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Unexpected Findings in Unrelated Mortalities: Red Angus Calf and White Tailed Deer

 

by Drs. Korana Stipetic and Belinda Thompson

Two unrelated cases were submitted to Animal Health Diagnostic Center at Cornell College of Veterinary Medicine for general investigation of death after acute illness. A female, six day old, nursing, Red Angus calf died despite antibiotic treatment and IV fluid therapy. The referring veterinarian consulted with Veterinary Support Services (VSS) while the animal was still alive and a couple of hours later after it died, and was not going to pursue a necropsy.  However the non-specific febrile illness, per-acute clinical decline and death were reasons cited during consultation to pursue a more definitive diagnosis.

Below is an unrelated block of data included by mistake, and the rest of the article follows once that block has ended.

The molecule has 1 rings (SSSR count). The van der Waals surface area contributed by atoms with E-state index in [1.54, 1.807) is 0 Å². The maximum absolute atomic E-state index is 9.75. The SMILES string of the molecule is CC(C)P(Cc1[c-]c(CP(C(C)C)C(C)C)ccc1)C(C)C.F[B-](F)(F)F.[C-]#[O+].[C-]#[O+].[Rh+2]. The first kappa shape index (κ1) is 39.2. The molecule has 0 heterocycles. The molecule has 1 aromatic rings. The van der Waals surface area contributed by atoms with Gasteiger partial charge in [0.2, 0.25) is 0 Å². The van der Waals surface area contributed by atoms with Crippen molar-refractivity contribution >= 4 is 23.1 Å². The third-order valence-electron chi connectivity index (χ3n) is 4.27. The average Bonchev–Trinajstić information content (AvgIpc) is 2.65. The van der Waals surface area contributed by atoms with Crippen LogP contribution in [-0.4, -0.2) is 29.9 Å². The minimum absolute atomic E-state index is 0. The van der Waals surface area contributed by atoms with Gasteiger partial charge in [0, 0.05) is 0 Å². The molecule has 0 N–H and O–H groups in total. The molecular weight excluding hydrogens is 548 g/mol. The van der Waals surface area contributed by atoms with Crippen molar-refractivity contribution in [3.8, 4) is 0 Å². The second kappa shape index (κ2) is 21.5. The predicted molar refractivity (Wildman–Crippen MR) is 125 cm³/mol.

The submitting veterinarian’s necropsy findings for the calf revealed small amount of fibrin in the abdominal space and a more significant amount of pleural fluid (image 1), very enlarged mesenteric lymph nodes and a mottled liver that seemed more firm than normal (image 2).  Tissues fixed in 10% neutral buffered formalin and fresh tissues collected during the post-mortem exam were submitted for histopathology, bacteriology and virology testing.

The AHDC Veterinary Support Services veterinarian developed a specific testing plan that included histopathology on fixed tissues, aerobic culture on a cerebrospinal fluid, liver, spleen, lung and intestinal tissues, and anaerobic culture on an intestinal swab submitted in anaerobic transport media, cerebrospinal fluid in anaerobic transport media and liver and tissues. The diagnostic plan also included submission for Salmonella culture on a fresh spleen and intestine and fluorescent antibody tests for Clostridial organisms performed on heart tissue.